Magazine article The Spectator

'Elizabeth: Renaissance Prince', by Lisa Hilton - Review

Magazine article The Spectator

'Elizabeth: Renaissance Prince', by Lisa Hilton - Review

Article excerpt

Elizabeth: Renaissance Prince Lisa Hilton

Weidenfeld, pp.370, £25, ISBN: 9780297865223

Women are 'foolish, wanton flibbergibs, in every way doltified with the dregs of the devil's dunghill'. So a cleric reminded Queen Elizabeth I. His sermon reassured her that her personal qualities made her exceptional. But Elizabeth was not merely an 'exceptional woman', snorts Lisa Hilton. She was also 'an exceptional ruler' -- one who refashioned her kingdom as 'a modern monarch, a Renaissance prince'.

Elizabeth's accession in 1558 coincided with the publication of John Knox's notorious blast against the 'monstrous regiment' or 'rule' of women. Happily such views were 'based more on hostility to Catholicism than to female rule per se ', we are told. Royalty 'negated gender', and Hilton believes Elizabeth would reign largely unrestricted by the issue. While the doltified Mary had wanted to drag 'England back to Catholic conformity', Elizabeth was destined to take her kingdom 'from the darkened constrictions of medievalism towards a recognisable world', imbued with the 'new learning'.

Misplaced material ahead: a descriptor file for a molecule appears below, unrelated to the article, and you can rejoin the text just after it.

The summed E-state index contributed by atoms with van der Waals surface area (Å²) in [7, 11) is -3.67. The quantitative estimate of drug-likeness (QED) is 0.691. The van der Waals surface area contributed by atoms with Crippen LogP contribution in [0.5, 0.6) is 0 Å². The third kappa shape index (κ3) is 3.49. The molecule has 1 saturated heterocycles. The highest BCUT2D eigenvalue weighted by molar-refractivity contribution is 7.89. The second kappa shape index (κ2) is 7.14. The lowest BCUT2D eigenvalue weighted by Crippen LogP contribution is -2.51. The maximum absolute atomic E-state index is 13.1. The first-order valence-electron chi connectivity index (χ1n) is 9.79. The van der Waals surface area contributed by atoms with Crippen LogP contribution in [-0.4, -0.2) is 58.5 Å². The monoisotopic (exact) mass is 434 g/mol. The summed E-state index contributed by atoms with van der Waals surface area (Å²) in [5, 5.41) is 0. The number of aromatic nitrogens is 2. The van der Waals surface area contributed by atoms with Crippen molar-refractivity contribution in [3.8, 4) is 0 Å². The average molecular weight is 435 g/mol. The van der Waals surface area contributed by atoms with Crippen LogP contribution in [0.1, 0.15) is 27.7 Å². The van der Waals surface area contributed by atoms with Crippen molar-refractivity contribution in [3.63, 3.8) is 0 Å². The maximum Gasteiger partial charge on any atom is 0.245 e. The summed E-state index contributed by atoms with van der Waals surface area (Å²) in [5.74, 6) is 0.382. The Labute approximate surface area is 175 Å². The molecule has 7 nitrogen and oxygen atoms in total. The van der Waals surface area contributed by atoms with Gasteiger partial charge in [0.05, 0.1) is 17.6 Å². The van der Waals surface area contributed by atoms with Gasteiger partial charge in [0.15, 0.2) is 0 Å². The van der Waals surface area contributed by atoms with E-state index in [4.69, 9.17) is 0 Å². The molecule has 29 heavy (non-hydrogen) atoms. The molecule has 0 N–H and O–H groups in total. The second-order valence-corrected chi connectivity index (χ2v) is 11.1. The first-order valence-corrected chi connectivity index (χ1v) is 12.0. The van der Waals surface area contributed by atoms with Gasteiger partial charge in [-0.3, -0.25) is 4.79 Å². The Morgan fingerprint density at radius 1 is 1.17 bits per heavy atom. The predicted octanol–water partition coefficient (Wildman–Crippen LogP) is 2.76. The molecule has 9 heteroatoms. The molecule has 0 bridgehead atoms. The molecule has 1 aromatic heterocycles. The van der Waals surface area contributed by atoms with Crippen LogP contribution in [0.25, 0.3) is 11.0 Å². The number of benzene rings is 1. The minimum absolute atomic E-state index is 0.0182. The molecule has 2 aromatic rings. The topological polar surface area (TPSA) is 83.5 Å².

For the next 40 years Elizabeth would work hand in glove with her secretary of state and 'closest friend', William Cecil. The clearest 'indication of her private religious views' was her compliance to his 1559 parliamentary bill for a Protestant 'alteration of religion'. She was equally happy to accept her role in a 'mixed monarchy', with royal authority residing also in Parliament, a kind of political transubstantiation under which she retained her status as God's anointed. Indeed, it is this refashioning of 'her own right to govern within a new political order' justified by 'arrogation of divine power to herself', that defines Elizabeth as a Renaissance prince.

Unlike other Renaissance princes, Elizabeth does not commission great works of art; but Hilton argues that a 17th-century coronation portrait of the queen, echoing a medieval painting of the enthroned Richard II, is a copy of one dating from 1559. This image supposedly signals Elizabeth's intention to remain forever virgin, as well as her claims to divine right. That sacred status was also reflected in Elizabeth the living work of art. With her face powdered 'with ground alabaster', it had a 'jewel-like quality', a glow reminiscent of religious pictures, while her rooms were as scented as a Catholic church: 'The ruler and the altar smelled the same.'

The divine mask slipped in the final decade of Elizabeth's life, and Hilton describes how her last favourite, Robert Devereux, Earl of Essex, led a revolt against the ageing queen. …

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